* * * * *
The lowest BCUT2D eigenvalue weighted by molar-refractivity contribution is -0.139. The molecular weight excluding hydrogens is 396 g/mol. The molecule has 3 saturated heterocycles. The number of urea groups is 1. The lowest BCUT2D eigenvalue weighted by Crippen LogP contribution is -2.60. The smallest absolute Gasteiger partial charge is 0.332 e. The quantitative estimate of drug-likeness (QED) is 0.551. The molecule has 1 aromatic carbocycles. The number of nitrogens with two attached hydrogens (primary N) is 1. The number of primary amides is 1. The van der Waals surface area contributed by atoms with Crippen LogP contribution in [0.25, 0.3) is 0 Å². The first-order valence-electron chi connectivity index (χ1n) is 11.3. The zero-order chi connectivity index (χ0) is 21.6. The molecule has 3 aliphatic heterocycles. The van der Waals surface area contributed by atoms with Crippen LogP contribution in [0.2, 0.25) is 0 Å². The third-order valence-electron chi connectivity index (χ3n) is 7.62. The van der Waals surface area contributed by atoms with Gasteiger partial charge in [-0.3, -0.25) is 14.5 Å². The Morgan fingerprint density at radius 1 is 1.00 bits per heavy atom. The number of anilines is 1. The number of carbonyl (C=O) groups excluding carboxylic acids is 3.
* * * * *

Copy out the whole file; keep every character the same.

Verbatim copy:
The lowest BCUT2D eigenvalue weighted by molar-refractivity contribution is -0.139. The molecular weight excluding hydrogens is 396 g/mol. The molecule has 3 saturated heterocycles. The number of urea groups is 1. The lowest BCUT2D eigenvalue weighted by Crippen LogP contribution is -2.60. The smallest absolute Gasteiger partial charge is 0.332 e. The quantitative estimate of drug-likeness (QED) is 0.551. The molecule has 1 aromatic carbocycles. The number of nitrogens with two attached hydrogens (primary N) is 1. The number of primary amides is 1. The van der Waals surface area contributed by atoms with Crippen LogP contribution in [0.25, 0.3) is 0 Å². The first-order valence-electron chi connectivity index (χ1n) is 11.3. The zero-order chi connectivity index (χ0) is 21.6. The molecule has 3 aliphatic heterocycles. The van der Waals surface area contributed by atoms with Crippen LogP contribution in [0.2, 0.25) is 0 Å². The third-order valence-electron chi connectivity index (χ3n) is 7.62. The van der Waals surface area contributed by atoms with Gasteiger partial charge in [-0.3, -0.25) is 14.5 Å². The Morgan fingerprint density at radius 1 is 1.00 bits per heavy atom. The number of anilines is 1. The number of carbonyl (C=O) groups excluding carboxylic acids is 3.